In the last couple of years we have seen a come back, it started with AOL. Launching Project Devil to stamp some brand credentials on what was mostly a DR product through Ad.com, the purchase of GoViral started their video offering and then more recently Huff Post, all adding up to create some powerful content. The final act though has been to embrace the programmatic era and to beef up video with the purchase of Adapt.tv, rounding off what is now a far more interesting offer for agencies and seemingly leading them to a return to the top.

Yahoo have seen a similar track, they had a head start with Right Media in programmatic but did not know what to do with it and in my opinion lost a few valuable years vs Google when they should have been ahead of the game. RM was neglected and allowed to become a down market solution, when it should have been the forerunner of private marketplaces. The much hyped arrival of Marissa has had many words written about it so I wont focus on that but it appears that a series of purchases in mobile is starting to bear fruit. Marissa has in fact bought 35+ companies since joining, the largest of course being Tumblr. The good news is that mobile traffic for Yahoo is on the up, in fact it is up 47% year on year. The approach towards native ads such as ‘Stream Ads’ and away from banner should also increase yields and encourage brand advertisers onto mobile. If you believe the press releases Yahoo plan to phase out all banner ads by the end of the year.

So that leaves Microsoft. Working with Microsoft over the years has been like watching a wildebeest bog down in sinking mud, struggling harder and harder but just getting into a worse and worse situation. Microsoft have always had the ingredients to make an incredible meal, but somehow the planning and then the execution always fell short. I have for many years looked to Microsoft to turn that corner, they have the four screens, an incredible offer in the Xbox and Kinect, turned a corner in mobile and yet stiching these things together always seemed elusive.

I remember for instance sitting in a presentation in Cannes where Microsoft was presenting the new Windows8. It looked great, but telling to me was little or no information about how advertising would work within it. The potential tiles as Ads in W8 was clearly an early example of a Native Ad – although luckily the term had not been coined yet! However these tile Ads would be perfect for programmatic – unique to Microsoft but definitively able to be automated. However no one had planned that far ahead, the company worked in silos. What a shame for them and us.

Programmatic as a whole also demonstrated a lack of future planning. When Google was buying companies and integrating them, Microsoft was desperately trying to protect its direct ad network business. Even today they are behind the curve, they started fast and then went backwards a little with limited targeting capabilities and a seemingly disconnected leadership who were not willing to move faster and embrace programmatic. The recent launch of Microsoft Video Network is both a step forward and a step sidewards versus competition. Microsoft are taking their valuable data and applying it across the video exchanges, where AOL are buying the tech outright rather than licensing. Where Google are buying Invite and Doubleclick, Microsoft bought 5% of Appnexus. Even the Crown Jewels of Xbox and Kinect have been under utilised, I am still yet to see an Ad pushing Xbox as anything more than a games console when in reality it is so much more, I think we will see that change over coming months as Google TV, Apple TV and others ramp up their efforts.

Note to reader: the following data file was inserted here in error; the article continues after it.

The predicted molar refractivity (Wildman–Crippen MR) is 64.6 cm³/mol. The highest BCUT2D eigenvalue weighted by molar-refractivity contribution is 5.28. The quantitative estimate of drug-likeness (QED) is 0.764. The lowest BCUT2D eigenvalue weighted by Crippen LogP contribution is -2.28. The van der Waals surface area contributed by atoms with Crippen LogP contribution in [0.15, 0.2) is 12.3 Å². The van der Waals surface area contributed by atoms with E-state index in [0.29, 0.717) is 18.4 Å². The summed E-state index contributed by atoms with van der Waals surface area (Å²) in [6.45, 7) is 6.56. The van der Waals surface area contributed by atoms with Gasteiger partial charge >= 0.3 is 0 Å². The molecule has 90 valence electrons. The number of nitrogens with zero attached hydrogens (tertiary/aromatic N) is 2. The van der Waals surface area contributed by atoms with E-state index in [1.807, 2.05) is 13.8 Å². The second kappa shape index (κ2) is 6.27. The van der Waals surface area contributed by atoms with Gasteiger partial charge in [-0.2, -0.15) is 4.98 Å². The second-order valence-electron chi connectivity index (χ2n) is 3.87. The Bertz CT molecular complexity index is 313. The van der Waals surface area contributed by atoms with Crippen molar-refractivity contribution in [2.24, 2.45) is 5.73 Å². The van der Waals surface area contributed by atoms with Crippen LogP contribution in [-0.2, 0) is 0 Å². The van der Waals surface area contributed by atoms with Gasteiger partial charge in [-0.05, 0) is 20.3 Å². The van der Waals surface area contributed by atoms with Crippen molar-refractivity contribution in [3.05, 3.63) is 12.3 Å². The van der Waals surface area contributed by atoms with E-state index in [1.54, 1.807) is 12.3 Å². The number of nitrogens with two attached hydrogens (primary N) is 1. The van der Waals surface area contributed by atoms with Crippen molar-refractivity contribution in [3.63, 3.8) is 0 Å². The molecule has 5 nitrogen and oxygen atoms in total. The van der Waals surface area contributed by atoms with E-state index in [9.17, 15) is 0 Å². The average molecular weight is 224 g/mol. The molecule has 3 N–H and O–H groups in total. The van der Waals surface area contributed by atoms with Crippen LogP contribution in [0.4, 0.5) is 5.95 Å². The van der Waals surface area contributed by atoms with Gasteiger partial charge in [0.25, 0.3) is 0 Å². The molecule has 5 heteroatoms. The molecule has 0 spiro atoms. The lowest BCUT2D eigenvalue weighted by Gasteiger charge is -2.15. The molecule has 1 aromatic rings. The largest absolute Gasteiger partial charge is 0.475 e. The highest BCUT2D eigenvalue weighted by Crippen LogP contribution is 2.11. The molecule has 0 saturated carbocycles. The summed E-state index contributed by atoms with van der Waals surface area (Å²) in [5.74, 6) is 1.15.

But is not lost because the big picture for Microsoft is changing. The new leadership for a start. Microsoft ended up choosing from within, disappointing for some but as Satya Nadella says himself ‘he is now looking at the business through fresh eyes.’ He is also super bright, passionate and has accelerated change in just a few short days. Recently there have been a couple of large events, the launch of Office 365 and most notably onto Apple devices and the Build 2014 conference. Both these events have revealed that Nadella has big plans and wants to shake things up. Microsoft had already started changing with One Microsoft where they tore down siloes and made sure that cross divisional work and idea sharing started to happen, so someone creating software for the phone was thinking about advertisers as well. The example I sight above about the tiles would probably not have happened today.

More importantly Nadella has pushed through changes inconceivable a few years back. What has changed. As Nadella describes it, we are now in an era of ubiquitous computing. Connected users, devices all relying on the cloud for delivery of ever more complex solutions. Not for today but importantly for Microsoft they see their customers as consumers and IT professionals, the corporate world and only Microsoft really has the range to answer to both of those – this should rediscover for them differentiation.On average the consumer is carrying/using four devices and Windows and Microsoft want to span all those devices seamlessly, they want the canvas for software, Apps and their developers and users to be as wide as possible. So what are they doing?